Murray Williams says that those who prey on vulnerable people, like the Kalk Bay hiker, will be less effective if we arm ourselves.
Cape Town - Sometime around 1980, a fight broke out. Two young men were attacking each other savagely. Then they noticed a third man had joined them. The friend of mine had walked up to them quietly, and removed two short pieces of wood from his back pocket.
He said to the two men: “I think you should stop now.” So they did.
My friend had been holding a set of traditional Okinawan nunchaku.
But even if he’d not been armed with the ancient Japanese weapon, the two men would still have obeyed smartly. Because the man in front of them was a martial arts expert, you see. They knew exactly what he was capable of.
About 30 years later, I tracked him down.
I explained I now had a son, who was starting to become independent – cycling off to visit friends, to the park, the nature reserve and the beach with mates.
Could he give my son and his friends a course in self-defence?
Sure, he said.
“But I’m afraid most parents won’t like what I’ll teach.
“Let me explain: I’ll teach them that in many situations, the best option is to get away, fast.
“But in many circumstances, that’s not possible. If your son knew he was going to be attacked, and was cornered, his best chance of successfully defending himself will often be to attack first.
“If someone has a knife, for example – by the time he’s used it just once, it could be too late.
“And most parents find that unpalatable – for their children to be trained to attack.”
I remembered this conversation this week, at the site of Henri la Cour’s murder, on the hiking trail above Kalk Bay, where he had been walking with a woman friend.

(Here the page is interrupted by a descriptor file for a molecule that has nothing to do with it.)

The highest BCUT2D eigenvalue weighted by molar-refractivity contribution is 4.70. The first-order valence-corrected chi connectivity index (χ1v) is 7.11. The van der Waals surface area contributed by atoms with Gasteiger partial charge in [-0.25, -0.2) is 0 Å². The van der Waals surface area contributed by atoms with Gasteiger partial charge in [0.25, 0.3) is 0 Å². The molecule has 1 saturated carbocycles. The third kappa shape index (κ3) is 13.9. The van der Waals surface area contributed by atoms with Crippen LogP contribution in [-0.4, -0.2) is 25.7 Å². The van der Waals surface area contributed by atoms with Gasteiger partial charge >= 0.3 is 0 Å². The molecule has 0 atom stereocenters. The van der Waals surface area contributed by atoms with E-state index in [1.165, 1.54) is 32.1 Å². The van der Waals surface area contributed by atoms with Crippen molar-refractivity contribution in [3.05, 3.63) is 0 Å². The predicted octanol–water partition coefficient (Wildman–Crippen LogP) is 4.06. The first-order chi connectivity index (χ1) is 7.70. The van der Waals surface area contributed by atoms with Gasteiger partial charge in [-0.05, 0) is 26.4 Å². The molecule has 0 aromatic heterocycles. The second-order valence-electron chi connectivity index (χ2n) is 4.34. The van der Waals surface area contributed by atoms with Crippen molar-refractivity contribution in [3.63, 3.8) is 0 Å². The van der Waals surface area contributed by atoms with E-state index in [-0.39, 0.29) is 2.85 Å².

Sources told me the man who killed him had passed them a while earlier – and must have then either trailed them, or waited in ambush for their return.
One source said La Cour had tried to prevent the knifeman from hurting the woman – but it’s still not entirely clear what transpired.
What is clear is this: those who prey upon us – on the hiking paths, the mountain bike trails, the beaches – will be less effective if we are prepared for them. And not just prepared to run away, or to “defend” ourselves when they attack, but to attack pre-emptively if necessary.
That may sound outrageous. Maybe it is. But here’s the thing: if attacks continue to escalate, then what choice do we have? Will we be bullied off our mountains and beaches?
Will we rely upon the authorities to protect us?
Maybe we have to become more careful, like walking in groups only.
And maybe the state’s various agencies will do more.
But neither of those are mutually exclusive to being trained to personally defend our physical integrity.
To be aware of potential dangers. To react to physical assault. And, yes, to protect by attack, if the threat is so dire it’s the only way to survive.
It will be tough, ugly, as a parent, to have to train my son and daughters to attack with skill and purpose.
But I now will. Because their lives are too precious not to.
Because a man like Henri la Cour, who had given so very much, was killed by a coward, with probably only crude abilities with a knife.
Many will want a philosophical debate about the morality of pre-emptive violence. They’re welcome to it.
In the meantime, a good man lies dead.
Yes, Henri la Cour was a man of God. And, yes, Jesus turned the other cheek.
But there’s nothing ungodly about defending oneself, one’s loved ones, even forcefully.
I’ll be calling my old friend.
* Murray Williams’ weekly column Shooting from the Lip appears in the Cape Argus every Friday.